for AOT recipients are generally six months in duration. Court orders,
however, can be renewed and recipients may receive additional court orders
after previous orders expire. About one third of AOT recipients spend
six months under court order. Court orders for most AOT recipients (64%)
are renewed and so the majority of individuals remain under court order
for more than six months (Table 2). Figure 2 shows the total amount of
time spent by recipients in AOT. The average length of time recipients
remain under court order is 16 months.
for Non-Renewal of Court Orders: OMH staff also collects information on
the reasons for non-renewal of courtorders. The most frequently cited
reason is that the individual has improved and is no longer in need of
court-ordered services (76%). The next most frequently cited reason is
that the individual is hospitalized at the end of the court order and
a long stay in the hospital is anticipated (10%).
Situation at Termination of AOT: At the time of court order expiration
most individuals were living either in independent or supervised community-based
settings. Fifty two percent were living in independent settings, alone
or with parents, spouses, other relatives, or other persons. Twenty-two
percent were living in either assisted/supported living or supervised
living settings. Twelve percent were in psychiatric inpatient settings,
while three percent were incarcerated at the time their court order expired.
is Mental Health Awareness Month
Annual Walk for Mental Health
of May 14 – May 20, 2005
November of 2004, several advocates from across the state walked 122 miles
in support of Timothy's Law. The walk went from Warwick, NY to Albany,
NY and culminated in a rally of more than than 600 individuals gathered
for Mental Health Parity.
year, two advocates involved in the Walk for Timothy’s Law in Memory
of Robin Jane Desrats, Ann Berardinelli of Families with Bi-Polar Children,
and Ali Zimmerman, an employee of Independent Living, Inc., are planning
an annual Walk for Mental Heath during May is Mental Health Month.
the week of May 1st through the 20th, they will be getting walkers from
each county to participate in a relay-type walk from the four corners
of the state, converging on Albany on the 20th.
you are interested in participating, please contact Ann or Alexandra -
e-mail the Walk Committee at firstname.lastname@example.org,
or call Ann at (845) 566-0810 or Ali at (845) 703-1042 and they will connect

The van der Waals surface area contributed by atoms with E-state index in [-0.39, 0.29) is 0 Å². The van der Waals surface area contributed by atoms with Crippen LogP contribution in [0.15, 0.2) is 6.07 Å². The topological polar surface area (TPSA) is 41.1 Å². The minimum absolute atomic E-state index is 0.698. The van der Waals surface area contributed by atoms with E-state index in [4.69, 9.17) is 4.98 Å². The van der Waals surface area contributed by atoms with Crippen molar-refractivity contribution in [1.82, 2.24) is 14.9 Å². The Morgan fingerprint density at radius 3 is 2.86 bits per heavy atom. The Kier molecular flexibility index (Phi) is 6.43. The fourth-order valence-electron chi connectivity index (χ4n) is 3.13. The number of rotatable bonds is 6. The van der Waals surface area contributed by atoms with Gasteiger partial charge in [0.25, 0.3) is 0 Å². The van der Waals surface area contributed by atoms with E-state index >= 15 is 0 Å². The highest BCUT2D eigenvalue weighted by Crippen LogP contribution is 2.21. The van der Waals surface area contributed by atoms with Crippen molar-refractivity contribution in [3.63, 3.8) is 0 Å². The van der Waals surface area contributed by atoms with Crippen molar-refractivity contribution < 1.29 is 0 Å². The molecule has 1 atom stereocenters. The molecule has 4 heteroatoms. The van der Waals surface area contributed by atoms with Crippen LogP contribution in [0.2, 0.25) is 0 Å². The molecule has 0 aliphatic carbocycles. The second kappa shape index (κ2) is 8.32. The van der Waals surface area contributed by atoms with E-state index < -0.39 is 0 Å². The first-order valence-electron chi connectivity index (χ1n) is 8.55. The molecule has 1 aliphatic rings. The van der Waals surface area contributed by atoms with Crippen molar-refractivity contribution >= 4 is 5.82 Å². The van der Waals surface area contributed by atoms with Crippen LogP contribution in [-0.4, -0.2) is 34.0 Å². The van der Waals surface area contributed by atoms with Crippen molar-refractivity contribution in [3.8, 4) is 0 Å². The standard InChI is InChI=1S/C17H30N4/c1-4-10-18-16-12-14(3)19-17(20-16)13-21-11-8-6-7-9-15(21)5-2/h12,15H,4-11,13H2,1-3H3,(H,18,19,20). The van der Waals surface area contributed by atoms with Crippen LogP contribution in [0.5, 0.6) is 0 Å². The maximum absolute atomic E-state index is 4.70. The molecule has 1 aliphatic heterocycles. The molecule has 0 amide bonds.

you with the agency coordinating the walk in your region.
Health Alternatives to Solitary Confinement
MHASC Legislative Day
March 14th, 2005
FOR A SEAT ON THE BUS TODAY!
Call Sean at (212) 780-1400, ext. 793
March 14th, the Mental Health Alternatives to Solitary Confinement coalition
will be hosting a Legislative Day/Rally in Albany, NY. Please join us
to end the placement of psychiatrically disabled prisoners into solitary
confinement or SHU. On March 14th, you will have the opportunity to:
Attend a Press Conference
• Participate in a “BOOT THE SHU” Rally
• Meet with Elected Officials
• Change Law
In the News: On Sunday, Monday and Tuesday, The New York Times
published a scathing series of articles by Paul von Zielbauer on the provision
of health services in New York City jails. Similar to the series of articles
on the conditions in many adult homes two years ago, these articles expose
the quality of health care provided to inmates in New York by the for-profit
company, Prison Health Services. Perhaps the most pertinent article to
mental health issues is In
City's Jails, Missed Signals Open Way to Season of Suicides - http://www.nytimes.com/2005/02/28/nyregion/28jail.html.
You may also want to read the other articles, Private
Health Care in Jails Can Be a Death Sentence, http://www.nytimes.com/2005/02/27/nyregion/27jail.html
Spotty Record of Health Care at Juvenile Sites in New York, http://www.nytimes.com/2005/03/01/nyregion/01jail.html
loses son, lobbies for mental health coverage. By Erik Kriss
Syracuse Post-Standard, February 28, 2005
O'Clair is a big, square man with a full beard, his broad shoulders and
barrel chest squeezed into a faded polo shirt.
not a typical inhabitant of the state Senate and Assembly lobbies, but
for more than two years, that's where the state Thruway Authority mechanic
has spent much of his free time.
pleads with legislators to change limitations in New York's insurance